Marian Hill Is the Coolest Band You Probably Have Heard Of

The duo talks purpose, independence, and their new EP.

Daniel DeSlover/ZUMA

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Samantha Gongol doesn’t mind the mistake. It’s become the running joke of the tour: The lead singer of Marian Hill isn’t named Marian Hill. The band’s name is actually a mashup of two characters from the corny play The Music Man. So, how does it end up sounding so cool?

When Gongol and Jeremy Lloyd, the other half of the band, chose Marian Hill it was more indicative of their sound—personal influences collaged to evoke universal and undeniable hipness—than the claiming of an influence. “We weren’t like, ‘Yes! The themes of The Music Man resonate deeply with the type of music we want to make,” says Lloyd. “It was very much, ‘What are cool word combinations?” It’d be hard to know, with their vibey status that they both acted in the musical in high school together.

Marian Hill exudes a nuanced edginess. They create a well-balanced tincture of electro-pop, old school jazz, and R&B that feels rebellious but controlled. It makes sense Marian Hill’s big break came from a 2017 AirPods commercial that used their song “Down.” Their sound could be labeled “designed by Apple in California.” It is careful but innovative—even chic. That has led to a commercial appeal that has skyrocketed the group onto every curated playlist from Spotify and to your local Target shelf.

Their newest release, Was It Not, delivers on this musical composure. Longtime collaborator, sax master, and school friend Steve Davit is back for the high of the collection, “Eat U Alive” and new-to-the-scene songstress Dounia declares their darker sides on “Take a Number.” “No One Knows” is the throwback indie-emo track made for anyone craving the days of The xx’s Tumblr-ruling era.

Lloyd and Gongol recently chatted with me (from our respective quarantines) about the new EP, being an independent artist in the age of coronavirus, and a musician’s purpose in these trying times. Their answers have been edited for clarity.

You had this infamous Apple AirPod commercial that aired using your song “Down,” launching you into the mainstream right between albums. How did that alter your process and approach to making music?

Jeremy Lloyd: It’s hard for anything to compare to Act One. As our debut album, that was something we were writing towards. For years we were like, “What are we? What is Marian Hill?” Unusual [their third studio album] was written way more in the context of just trying to steal time while we were touring. We were also trying to lean into a little bit more of a pop sensibility due to the spotlight. 

How did writing and producing Was It Not compare?

JL: The EP came from a place of reflection—there’s finally been some calm. Kind of turning around and realizing we’re an established artist. We’ve been in the industry for six years. There’s a lot of exploration of that, reckoning with the past and these adult emotional experiences.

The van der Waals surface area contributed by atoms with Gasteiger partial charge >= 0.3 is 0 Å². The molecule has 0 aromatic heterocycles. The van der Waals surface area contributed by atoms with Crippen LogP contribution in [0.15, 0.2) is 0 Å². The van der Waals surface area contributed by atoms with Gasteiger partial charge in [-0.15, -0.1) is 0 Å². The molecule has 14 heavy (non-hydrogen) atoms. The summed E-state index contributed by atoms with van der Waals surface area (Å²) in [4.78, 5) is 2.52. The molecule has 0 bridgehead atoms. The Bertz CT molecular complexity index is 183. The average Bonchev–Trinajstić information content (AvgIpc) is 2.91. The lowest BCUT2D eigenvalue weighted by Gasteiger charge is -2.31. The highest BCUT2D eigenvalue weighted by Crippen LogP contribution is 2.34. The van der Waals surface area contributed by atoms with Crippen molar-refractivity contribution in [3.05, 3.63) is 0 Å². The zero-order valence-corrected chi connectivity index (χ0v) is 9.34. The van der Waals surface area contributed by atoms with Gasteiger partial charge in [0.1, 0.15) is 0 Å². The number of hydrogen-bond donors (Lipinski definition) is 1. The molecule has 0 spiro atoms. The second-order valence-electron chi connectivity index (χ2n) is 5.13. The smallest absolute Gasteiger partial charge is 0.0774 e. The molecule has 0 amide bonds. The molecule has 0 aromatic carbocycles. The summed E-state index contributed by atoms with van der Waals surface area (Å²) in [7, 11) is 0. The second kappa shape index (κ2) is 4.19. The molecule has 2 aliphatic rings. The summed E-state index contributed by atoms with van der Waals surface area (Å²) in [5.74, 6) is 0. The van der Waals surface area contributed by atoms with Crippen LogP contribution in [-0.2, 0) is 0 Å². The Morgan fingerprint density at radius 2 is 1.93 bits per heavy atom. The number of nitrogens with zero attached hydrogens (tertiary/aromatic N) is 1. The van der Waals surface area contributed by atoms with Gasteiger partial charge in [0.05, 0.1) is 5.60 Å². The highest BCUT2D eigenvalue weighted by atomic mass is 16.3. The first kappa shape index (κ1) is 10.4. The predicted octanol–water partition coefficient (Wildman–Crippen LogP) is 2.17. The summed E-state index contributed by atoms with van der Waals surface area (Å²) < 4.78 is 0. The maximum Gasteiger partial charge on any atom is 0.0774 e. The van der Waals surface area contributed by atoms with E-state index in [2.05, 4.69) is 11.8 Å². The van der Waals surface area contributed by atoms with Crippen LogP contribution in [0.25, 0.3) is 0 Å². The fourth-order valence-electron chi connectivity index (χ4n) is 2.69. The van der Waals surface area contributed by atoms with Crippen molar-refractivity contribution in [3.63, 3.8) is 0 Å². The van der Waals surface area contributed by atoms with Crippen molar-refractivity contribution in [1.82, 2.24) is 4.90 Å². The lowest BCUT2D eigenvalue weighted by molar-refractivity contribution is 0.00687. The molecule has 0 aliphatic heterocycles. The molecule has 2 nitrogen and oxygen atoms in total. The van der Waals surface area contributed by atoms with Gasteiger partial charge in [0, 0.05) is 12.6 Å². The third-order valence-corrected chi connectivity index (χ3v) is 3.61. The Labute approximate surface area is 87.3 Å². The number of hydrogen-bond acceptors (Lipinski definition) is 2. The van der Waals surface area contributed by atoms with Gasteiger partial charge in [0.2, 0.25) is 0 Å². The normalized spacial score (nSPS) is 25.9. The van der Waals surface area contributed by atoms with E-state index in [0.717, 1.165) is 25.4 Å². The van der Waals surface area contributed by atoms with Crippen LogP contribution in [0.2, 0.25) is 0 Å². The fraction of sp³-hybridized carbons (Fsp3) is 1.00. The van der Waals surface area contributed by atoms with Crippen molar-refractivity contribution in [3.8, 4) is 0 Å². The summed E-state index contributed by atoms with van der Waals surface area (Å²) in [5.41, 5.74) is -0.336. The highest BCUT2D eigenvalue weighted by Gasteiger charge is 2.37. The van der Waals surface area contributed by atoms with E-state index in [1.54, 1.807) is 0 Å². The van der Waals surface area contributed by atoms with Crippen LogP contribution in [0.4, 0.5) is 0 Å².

Joupin Ghamsari

Typically after artists drop new music they tour. But you recently had a show canceled, like so many others. How’s coronavirus been affecting you as independent artists?

Samantha Gongol: When you play live shows, when you plan a tour, you get guaranteed [money] from these venues and festivals that make up—depending on how much of your income is made up by streaming—a really significant part [of your pay]. Especially if you’re touring all the time. That allows you to have some sort of financial stability and when that’s taken away, it really does affect things.

JL: I’ve been thinking about how lucky we are. We have different sources of income to fall on back on, but group members we’ve worked with, they’re people who had two or three months of steady work lined up. That was just canceled.

SG: Jeremy and I haven’t been touring as much in the last year, so that’s been interesting to see how that affects us and how much of a financial component it does makeup. When you’re in it and constantly touring, you take that for granted. But when you don’t, it allows you to see how important [touring] really is.

What’re you hoping for out of this new EP?

JL: I hope this reaches people who have both grown with us over time and [they] can share in the emotions of looking back on things, wondering about their significance and find the beauty in the uncertainty.

SG: We’re so lucky to have been able to do this for as long. Anytime we’re able, we’ve got to connect with people and make them feel better.

Was It Not is out now on all streaming platforms.

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Today, reader support makes up about two-thirds of our budget, allows us to dig deep on stories that matter, and lets us keep our reporting free for everyone. If you value what you get from Mother Jones, please join us with a tax-deductible donation today so we can keep on doing the type of journalism 2020 demands.

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